Another quality which differs between switches is whether they have a tactile bump. Switches which have this tactile bump give a clicky feedback when you press them. Some people like this as it helps them to be more accurate with their typing. Other people find it distracting. It’s up to you which version you prefer.

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Finally, one more consideration is how noisy the switches are. Switches generally make an audible click when they are pressed, which is louder than a rubber dome keyboard. But some mechanical switches are louder than others, so you should consider whether the noise will bother you or the people around you.

Types of Switches for Mechanical Keyboards

The best-known manufacturer of mechanical switches is Cherry. This company is well-known for their high quality switches. On most high-end mechanical keyboards The 7 Best Mechanical Keyboards of 2019 Mechanical keyboards have a distinctive feel that's arguably better. Which is the best mechanical keyboard for you? Read More , you’ll find they are advertised as coming with “Cherry MX” switches.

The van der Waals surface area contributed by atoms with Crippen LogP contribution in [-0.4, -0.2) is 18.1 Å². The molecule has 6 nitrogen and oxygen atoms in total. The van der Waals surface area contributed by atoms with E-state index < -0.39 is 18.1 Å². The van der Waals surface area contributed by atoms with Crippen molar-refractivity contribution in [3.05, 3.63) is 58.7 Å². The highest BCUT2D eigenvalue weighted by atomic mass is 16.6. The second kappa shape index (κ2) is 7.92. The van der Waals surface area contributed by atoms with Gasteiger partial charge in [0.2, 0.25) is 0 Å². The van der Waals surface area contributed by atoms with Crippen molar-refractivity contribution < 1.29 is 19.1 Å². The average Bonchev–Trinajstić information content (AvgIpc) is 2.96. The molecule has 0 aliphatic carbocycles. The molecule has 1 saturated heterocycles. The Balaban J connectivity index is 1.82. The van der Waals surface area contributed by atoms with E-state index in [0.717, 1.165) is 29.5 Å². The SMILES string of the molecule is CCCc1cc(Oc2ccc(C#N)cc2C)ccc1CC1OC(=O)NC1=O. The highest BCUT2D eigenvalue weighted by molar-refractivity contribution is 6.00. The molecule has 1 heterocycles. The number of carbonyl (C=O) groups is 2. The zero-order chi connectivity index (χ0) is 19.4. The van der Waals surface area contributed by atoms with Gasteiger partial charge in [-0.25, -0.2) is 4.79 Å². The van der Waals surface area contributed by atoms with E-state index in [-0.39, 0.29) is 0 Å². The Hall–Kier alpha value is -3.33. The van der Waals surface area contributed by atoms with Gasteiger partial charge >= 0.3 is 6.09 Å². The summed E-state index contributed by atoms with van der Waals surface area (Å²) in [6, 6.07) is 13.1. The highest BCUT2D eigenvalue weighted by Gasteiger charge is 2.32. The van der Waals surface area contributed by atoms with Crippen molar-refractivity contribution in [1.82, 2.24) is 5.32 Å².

Within the category of Cherry MX switches, there are a number of different styles available. These switches have different characteristics and are known by color names. Some of the Cherry MX switches you’ll come across are:

  • Cherry MX Red, a light-feeling switched with a 45g actuation force. These responsive switches are ideal for gamers but writers may find they lack the satisfying click of heavier switches.
  • Cherry MX Blue, a heavier switch with 60g actuation force and a tactile “bump.” The clickiness of these switches make them popular with frequent typists, though gamers will find them rather tiring to play on. These are also the noisiest switches, which may be something to consider if you work or game around family or housemates.